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You won’t regret either purchase, you will question why it took you so long to spend a little for a lot of peace post baling
I've been dragging my feet for a few years now, I'd just rather make nice dry hay. Apparently I'm not that bright!
 

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Discussion Starter · #143 ·
Didnt know my phone had a life of it's own and made "stories" till I was trying to delete stuff to free up memory... Anyhoo. Found this and thought it was cool, so thought I'd share...
At the moment preparing ground for a spring lucerne planting. Working in lime and gypsum. Pivot fits the paddock perfectly now after winters big shift. If anyone is interested in seeing how to move a NON towable pivot by yourself , watch the video above and check out my other YouTube clips.
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Discussion Starter · #145 · (Edited)
Guess I never thought of that's how you work ground under a pivot. Makes sense. Really neat video.
Up and back is a possibility too. I'm doing circle work as I'm leaving a 2 foot curve where each tower runs. I'm trying to avoid causing wheel track rutting. Fingers crossed it works. As for haying under a pivot. You can do circle work as well. Or cut back n forwards if wheel tracks aren't an issue. Original owner that set the first pivot up cut back n forwards. Last bloke haying it did it in circles.. When it's time to sow it will be back n forwards and then cross drill it.It's all new to me. Only had this farm for 9 months.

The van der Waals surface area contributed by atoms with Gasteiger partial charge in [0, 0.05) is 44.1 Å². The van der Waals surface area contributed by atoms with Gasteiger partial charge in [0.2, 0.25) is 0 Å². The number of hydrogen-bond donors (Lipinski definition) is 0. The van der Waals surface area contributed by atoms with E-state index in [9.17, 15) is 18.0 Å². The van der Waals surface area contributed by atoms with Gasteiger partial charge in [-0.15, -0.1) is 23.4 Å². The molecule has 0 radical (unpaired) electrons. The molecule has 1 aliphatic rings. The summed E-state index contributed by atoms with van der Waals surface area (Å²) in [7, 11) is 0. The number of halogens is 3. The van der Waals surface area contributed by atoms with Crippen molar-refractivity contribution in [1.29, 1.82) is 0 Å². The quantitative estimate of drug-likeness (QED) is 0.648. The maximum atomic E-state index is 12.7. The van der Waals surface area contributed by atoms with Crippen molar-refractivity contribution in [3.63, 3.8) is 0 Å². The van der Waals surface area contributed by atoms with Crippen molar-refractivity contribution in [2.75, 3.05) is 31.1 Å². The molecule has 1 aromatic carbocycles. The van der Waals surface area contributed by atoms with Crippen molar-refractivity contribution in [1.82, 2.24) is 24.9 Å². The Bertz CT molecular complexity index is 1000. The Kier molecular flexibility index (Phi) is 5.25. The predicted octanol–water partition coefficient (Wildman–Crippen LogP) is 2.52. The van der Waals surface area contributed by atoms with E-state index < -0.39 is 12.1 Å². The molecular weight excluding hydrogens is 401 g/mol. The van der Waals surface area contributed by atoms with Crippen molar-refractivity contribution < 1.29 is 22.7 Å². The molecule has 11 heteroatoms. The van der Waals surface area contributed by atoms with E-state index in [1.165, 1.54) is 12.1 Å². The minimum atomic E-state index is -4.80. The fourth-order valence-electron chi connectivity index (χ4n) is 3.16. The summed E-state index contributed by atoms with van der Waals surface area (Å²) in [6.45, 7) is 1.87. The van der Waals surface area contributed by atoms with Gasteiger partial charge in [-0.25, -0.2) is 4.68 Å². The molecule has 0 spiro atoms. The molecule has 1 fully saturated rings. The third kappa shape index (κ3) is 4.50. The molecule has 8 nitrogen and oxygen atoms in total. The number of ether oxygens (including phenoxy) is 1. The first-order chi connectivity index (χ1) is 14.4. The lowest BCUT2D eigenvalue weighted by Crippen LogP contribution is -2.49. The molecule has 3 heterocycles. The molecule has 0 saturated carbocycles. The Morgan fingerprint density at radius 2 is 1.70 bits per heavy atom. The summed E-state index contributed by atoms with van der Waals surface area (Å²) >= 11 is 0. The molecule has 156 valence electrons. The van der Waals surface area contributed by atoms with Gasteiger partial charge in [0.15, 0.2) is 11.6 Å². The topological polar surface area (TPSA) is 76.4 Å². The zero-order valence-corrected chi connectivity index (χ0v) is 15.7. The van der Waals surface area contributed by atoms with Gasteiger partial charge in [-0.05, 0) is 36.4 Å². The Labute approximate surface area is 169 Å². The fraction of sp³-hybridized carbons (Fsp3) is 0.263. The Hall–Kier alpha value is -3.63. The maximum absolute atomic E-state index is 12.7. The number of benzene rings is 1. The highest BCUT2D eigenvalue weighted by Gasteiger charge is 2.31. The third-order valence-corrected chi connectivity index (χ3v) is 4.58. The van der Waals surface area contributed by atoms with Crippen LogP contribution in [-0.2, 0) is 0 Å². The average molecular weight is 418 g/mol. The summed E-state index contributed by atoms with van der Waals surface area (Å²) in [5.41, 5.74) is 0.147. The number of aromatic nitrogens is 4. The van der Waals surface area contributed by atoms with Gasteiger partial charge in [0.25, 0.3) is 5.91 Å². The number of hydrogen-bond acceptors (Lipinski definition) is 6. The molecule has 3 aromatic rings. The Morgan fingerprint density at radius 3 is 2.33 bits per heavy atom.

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Well I gotta say I just baled a few acres of second cutting this week. Decent crop, a couple of nice days there in the beginning, humidity got high and the haze from the wildfires hurt drydown time, but I'm kicking myself because I raked when I should have tedded and let it rest another day, and if I didn't have to fly to Kansas for work would have waited another day to bale.

Moisture was higher than I like, running up to 20% or so, most under 18% and the occasional high reading in a few. Humidity went way high before I finished baling Wednesday night (these are small squares) so I left the most full wagon hitched to a tractor, parked it indoors pointed at the door, and left a temperature probe stuck in a high reading bale and told my absolutely wonderful girlfriend to check it am/pm while I'm away, with the instructions if the temp goes to 100°F get it out of the barn and out in the open and I'll worry about the wagon later if it burns.

Here we are two days later and the temp has not gone over 73°F. I think it's OK.

Regardless, while on my business trip (my day job interferes with my farming efforts every summer, so frustrating) I did a bunch of research here and elsewhere, and last night I broke out the ol' credit card and I now have an Agratronix BHT-2 bale monitor and a 25 gallon CropCare applicator tank kit on order.